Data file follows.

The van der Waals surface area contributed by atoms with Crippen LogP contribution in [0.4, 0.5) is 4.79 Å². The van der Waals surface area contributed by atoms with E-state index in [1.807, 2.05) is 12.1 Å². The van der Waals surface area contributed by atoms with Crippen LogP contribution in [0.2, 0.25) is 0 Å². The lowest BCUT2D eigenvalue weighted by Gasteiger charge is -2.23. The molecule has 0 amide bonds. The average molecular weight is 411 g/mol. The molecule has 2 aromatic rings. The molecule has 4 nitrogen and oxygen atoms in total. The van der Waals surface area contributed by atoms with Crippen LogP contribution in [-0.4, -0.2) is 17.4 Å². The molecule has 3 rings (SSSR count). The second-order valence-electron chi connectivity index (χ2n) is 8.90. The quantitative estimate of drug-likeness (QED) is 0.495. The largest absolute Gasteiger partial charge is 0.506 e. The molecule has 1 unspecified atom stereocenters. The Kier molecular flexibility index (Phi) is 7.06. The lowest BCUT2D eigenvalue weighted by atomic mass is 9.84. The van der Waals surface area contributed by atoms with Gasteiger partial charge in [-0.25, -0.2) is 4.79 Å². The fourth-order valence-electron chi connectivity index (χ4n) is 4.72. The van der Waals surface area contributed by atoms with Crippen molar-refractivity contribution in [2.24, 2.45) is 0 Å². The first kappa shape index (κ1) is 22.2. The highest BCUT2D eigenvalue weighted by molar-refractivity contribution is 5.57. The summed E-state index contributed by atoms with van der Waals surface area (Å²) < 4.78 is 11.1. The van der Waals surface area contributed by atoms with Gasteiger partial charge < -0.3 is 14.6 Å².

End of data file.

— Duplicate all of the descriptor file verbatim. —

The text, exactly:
The van der Waals surface area contributed by atoms with Crippen LogP contribution in [0.4, 0.5) is 4.79 Å². The van der Waals surface area contributed by atoms with E-state index in [1.807, 2.05) is 12.1 Å². The van der Waals surface area contributed by atoms with Crippen LogP contribution in [0.2, 0.25) is 0 Å². The lowest BCUT2D eigenvalue weighted by Gasteiger charge is -2.23. The molecule has 0 amide bonds. The average molecular weight is 411 g/mol. The molecule has 2 aromatic rings. The molecule has 4 nitrogen and oxygen atoms in total. The van der Waals surface area contributed by atoms with Crippen LogP contribution in [-0.4, -0.2) is 17.4 Å². The molecule has 3 rings (SSSR count). The second-order valence-electron chi connectivity index (χ2n) is 8.90. The quantitative estimate of drug-likeness (QED) is 0.495. The largest absolute Gasteiger partial charge is 0.506 e. The molecule has 1 unspecified atom stereocenters. The Kier molecular flexibility index (Phi) is 7.06. The lowest BCUT2D eigenvalue weighted by atomic mass is 9.84. The van der Waals surface area contributed by atoms with Gasteiger partial charge in [-0.25, -0.2) is 4.79 Å². The fourth-order valence-electron chi connectivity index (χ4n) is 4.72. The van der Waals surface area contributed by atoms with Crippen molar-refractivity contribution in [2.24, 2.45) is 0 Å². The first kappa shape index (κ1) is 22.2. The highest BCUT2D eigenvalue weighted by molar-refractivity contribution is 5.57. The summed E-state index contributed by atoms with van der Waals surface area (Å²) < 4.78 is 11.1. The van der Waals surface area contributed by atoms with Gasteiger partial charge < -0.3 is 14.6 Å².